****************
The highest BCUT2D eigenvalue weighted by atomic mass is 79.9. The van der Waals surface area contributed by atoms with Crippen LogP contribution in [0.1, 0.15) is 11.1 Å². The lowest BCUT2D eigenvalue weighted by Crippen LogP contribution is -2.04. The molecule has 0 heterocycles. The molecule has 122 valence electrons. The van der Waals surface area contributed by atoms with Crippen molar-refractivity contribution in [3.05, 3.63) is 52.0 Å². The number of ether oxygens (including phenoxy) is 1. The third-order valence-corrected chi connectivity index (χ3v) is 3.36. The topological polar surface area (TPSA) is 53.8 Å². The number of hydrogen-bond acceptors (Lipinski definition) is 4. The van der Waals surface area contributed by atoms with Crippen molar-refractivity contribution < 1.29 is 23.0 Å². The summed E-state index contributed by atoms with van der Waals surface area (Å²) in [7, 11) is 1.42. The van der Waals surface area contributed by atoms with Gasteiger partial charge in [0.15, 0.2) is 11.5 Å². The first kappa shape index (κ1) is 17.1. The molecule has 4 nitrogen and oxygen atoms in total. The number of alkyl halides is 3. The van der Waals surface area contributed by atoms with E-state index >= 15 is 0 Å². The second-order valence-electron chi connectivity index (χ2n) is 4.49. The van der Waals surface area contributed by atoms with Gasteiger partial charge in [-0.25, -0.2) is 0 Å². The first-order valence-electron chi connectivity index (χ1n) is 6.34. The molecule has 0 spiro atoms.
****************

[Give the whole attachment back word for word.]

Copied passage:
The highest BCUT2D eigenvalue weighted by atomic mass is 79.9. The van der Waals surface area contributed by atoms with Crippen LogP contribution in [0.1, 0.15) is 11.1 Å². The lowest BCUT2D eigenvalue weighted by Crippen LogP contribution is -2.04. The molecule has 0 heterocycles. The molecule has 122 valence electrons. The van der Waals surface area contributed by atoms with Crippen molar-refractivity contribution in [3.05, 3.63) is 52.0 Å². The number of ether oxygens (including phenoxy) is 1. The third-order valence-corrected chi connectivity index (χ3v) is 3.36. The topological polar surface area (TPSA) is 53.8 Å². The number of hydrogen-bond acceptors (Lipinski definition) is 4. The van der Waals surface area contributed by atoms with Crippen molar-refractivity contribution < 1.29 is 23.0 Å². The summed E-state index contributed by atoms with van der Waals surface area (Å²) in [7, 11) is 1.42. The van der Waals surface area contributed by atoms with Gasteiger partial charge in [0.15, 0.2) is 11.5 Å². The first kappa shape index (κ1) is 17.1. The molecule has 4 nitrogen and oxygen atoms in total. The number of alkyl halides is 3. The van der Waals surface area contributed by atoms with E-state index >= 15 is 0 Å². The second-order valence-electron chi connectivity index (χ2n) is 4.49. The van der Waals surface area contributed by atoms with Gasteiger partial charge in [-0.25, -0.2) is 0 Å². The first-order valence-electron chi connectivity index (χ1n) is 6.34. The molecule has 0 spiro atoms.